BRIEF DESCRIPTION OF THE FIGURES

[0006] A more complete understanding of the invention and many of the attendant advantages thereto will be readily appreciated as the same becomes better understood by reference to the following detailed description when considered in conjunction with the accompanying drawings, wherein like reference numerals refer to like parts and wherein:

[0007]FIG. 1 shows an embodiment in accordance with the invention of a system for connecting customers to merchants over a voice communication network.

[0008]FIG. 2 shows an embodiment of revenue model in accordance with the invention.

[0009]FIG. 3 shows an embodiment of dynamic menu tree in accordance with the invention.

DETAILED DESCRIPTION OF THE ILLUSTRATED EMBODIMENTS

[0010] For the purposes of the discussion herein, customers can be understood to be any one or more person, entity, etc., that can otherwise act in a manner consistent with a customer as depicted herein. Additionally, product can be understood to include any and all products, services, etc., as is well-known across any and all industries. Furthermore, merchant can be understood to include any and all providers of products, as products are defined herein.

[0011] The operation of the system can be seen from the example that follows, by referring to FIG. 1:

[0012] A caller using a cell phone from a vehicle would like to have Chinese food delivered to their address by the time they complete their commute home from work. They press a button on their phone that speed-dials a toll-free number. This connects them with a central server on which VR software has been installed. They are presented with a computer-generated voice menu of options—for example, grocery delivery, takeout food, taxicabs, or information services. The caller would then say “food”. They would then say the location of their home after being prompted by the system. After hearing a list of food options, the caller would say “Chinese”. The system would then present them with a list of restaurants to choose from. The caller would say the name of the restaurant of their choice, and the system would then route the call directly to the restaurant. The caller could equally well have selected a home delivery service for groceries, or ordered a taxicab from the main menu of options.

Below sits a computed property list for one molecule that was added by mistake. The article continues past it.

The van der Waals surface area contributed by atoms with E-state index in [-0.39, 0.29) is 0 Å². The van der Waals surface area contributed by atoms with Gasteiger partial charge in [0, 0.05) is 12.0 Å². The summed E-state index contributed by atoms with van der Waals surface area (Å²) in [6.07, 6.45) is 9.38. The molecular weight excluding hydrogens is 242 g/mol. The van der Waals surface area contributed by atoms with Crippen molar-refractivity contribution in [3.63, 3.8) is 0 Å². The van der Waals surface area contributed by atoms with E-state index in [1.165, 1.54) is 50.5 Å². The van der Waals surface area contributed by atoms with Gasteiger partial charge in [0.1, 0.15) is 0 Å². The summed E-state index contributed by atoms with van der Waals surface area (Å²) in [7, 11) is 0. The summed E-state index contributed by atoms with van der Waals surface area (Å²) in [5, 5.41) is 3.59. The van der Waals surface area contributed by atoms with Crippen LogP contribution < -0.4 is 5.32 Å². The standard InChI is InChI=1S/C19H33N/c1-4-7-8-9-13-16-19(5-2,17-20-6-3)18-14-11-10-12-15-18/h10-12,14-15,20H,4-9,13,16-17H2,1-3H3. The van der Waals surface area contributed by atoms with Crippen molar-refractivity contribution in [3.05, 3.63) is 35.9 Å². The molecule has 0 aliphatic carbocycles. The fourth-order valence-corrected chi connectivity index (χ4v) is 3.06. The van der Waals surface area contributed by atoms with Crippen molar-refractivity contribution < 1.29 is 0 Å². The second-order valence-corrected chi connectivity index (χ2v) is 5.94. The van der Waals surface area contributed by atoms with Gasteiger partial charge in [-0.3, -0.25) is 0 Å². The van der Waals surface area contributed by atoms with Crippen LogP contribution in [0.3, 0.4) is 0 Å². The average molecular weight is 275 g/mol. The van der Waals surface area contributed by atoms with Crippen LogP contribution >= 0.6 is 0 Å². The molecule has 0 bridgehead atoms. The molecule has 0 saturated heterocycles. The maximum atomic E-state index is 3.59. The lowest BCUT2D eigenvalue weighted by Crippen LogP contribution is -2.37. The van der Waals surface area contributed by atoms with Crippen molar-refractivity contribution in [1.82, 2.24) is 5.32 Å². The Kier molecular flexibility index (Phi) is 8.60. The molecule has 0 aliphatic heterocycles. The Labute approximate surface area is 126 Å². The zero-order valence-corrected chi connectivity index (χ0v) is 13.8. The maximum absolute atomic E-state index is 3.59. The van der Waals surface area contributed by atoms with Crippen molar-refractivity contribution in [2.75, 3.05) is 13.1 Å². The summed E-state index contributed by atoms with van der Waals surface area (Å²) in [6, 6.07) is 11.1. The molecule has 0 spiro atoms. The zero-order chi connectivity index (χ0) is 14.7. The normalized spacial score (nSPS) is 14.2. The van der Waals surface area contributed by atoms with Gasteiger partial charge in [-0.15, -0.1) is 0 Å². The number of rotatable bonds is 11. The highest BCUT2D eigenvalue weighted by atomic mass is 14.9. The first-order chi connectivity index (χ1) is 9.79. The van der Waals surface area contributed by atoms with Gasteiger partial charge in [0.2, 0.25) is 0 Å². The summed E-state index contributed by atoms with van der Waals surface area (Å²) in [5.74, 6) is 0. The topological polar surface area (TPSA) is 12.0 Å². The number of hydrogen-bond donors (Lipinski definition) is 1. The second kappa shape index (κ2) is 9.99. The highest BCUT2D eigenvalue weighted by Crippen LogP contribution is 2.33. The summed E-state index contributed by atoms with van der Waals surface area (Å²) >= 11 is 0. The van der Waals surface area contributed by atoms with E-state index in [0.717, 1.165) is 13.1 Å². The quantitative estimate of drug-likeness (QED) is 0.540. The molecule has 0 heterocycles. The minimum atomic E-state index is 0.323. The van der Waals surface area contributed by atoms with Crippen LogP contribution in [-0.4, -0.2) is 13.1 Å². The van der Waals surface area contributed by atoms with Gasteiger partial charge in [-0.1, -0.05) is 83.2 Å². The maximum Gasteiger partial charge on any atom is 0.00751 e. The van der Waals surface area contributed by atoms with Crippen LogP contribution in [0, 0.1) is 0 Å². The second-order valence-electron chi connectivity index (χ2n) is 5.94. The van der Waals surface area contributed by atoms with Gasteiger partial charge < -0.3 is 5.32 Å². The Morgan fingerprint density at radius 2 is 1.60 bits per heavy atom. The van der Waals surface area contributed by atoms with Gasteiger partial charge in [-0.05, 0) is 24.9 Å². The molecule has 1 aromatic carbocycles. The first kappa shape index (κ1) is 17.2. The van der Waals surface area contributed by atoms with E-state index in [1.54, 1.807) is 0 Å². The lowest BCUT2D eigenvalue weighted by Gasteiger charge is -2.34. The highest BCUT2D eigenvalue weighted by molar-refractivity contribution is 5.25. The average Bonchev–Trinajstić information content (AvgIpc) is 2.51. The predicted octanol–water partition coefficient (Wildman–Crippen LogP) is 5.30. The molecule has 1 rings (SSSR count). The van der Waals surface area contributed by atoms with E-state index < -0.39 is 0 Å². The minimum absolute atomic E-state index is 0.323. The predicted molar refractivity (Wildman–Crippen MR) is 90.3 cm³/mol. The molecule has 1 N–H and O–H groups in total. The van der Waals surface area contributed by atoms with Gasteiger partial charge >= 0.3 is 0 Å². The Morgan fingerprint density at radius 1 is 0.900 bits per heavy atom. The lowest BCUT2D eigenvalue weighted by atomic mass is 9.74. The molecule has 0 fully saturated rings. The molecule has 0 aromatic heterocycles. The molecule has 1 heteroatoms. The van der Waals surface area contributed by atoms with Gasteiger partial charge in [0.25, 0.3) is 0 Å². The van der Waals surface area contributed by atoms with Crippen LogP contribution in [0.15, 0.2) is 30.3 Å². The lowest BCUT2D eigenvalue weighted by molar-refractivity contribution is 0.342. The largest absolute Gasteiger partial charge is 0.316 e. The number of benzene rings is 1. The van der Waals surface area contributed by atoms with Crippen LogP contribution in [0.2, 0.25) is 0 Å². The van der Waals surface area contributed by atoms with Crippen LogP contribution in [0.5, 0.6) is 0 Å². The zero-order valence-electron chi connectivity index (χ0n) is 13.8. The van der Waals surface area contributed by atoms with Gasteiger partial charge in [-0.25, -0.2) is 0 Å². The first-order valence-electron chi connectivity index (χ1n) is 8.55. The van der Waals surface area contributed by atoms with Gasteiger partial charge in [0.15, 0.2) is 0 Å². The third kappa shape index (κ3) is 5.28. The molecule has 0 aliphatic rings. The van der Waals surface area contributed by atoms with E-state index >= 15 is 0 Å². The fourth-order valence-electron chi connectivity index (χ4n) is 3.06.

[0013] Example Variations of the Systems and Services Described Herein

[0014] The Voice Recognition systems described herein is intended to encompass, although not be limited to, the variations listed below:

[0015] 1. Incoming calls from the customer can be made from mobile wireless phones, or from private or public land-line telephones.

[0016] 2. Transaction services provided to the caller could include restaurant information and reservations, ordering takeout food, ordering home delivery of groceries, or calling for a taxicab or other mode of transportation.

[0017] 3. The caller could request information about a particular movie. Locations and show times would be listed in order of location, with the closest listed first. They could also be listed in chronological order, with the earliest showings listed first.

[0018] 4. The caller could ask for a list of movies showing during a particular time period, and be given a list of cinema locations and exact show times.

[0019] 5. A user could call for the closest movie theater, and be given the names of movies that are showing there and the show times.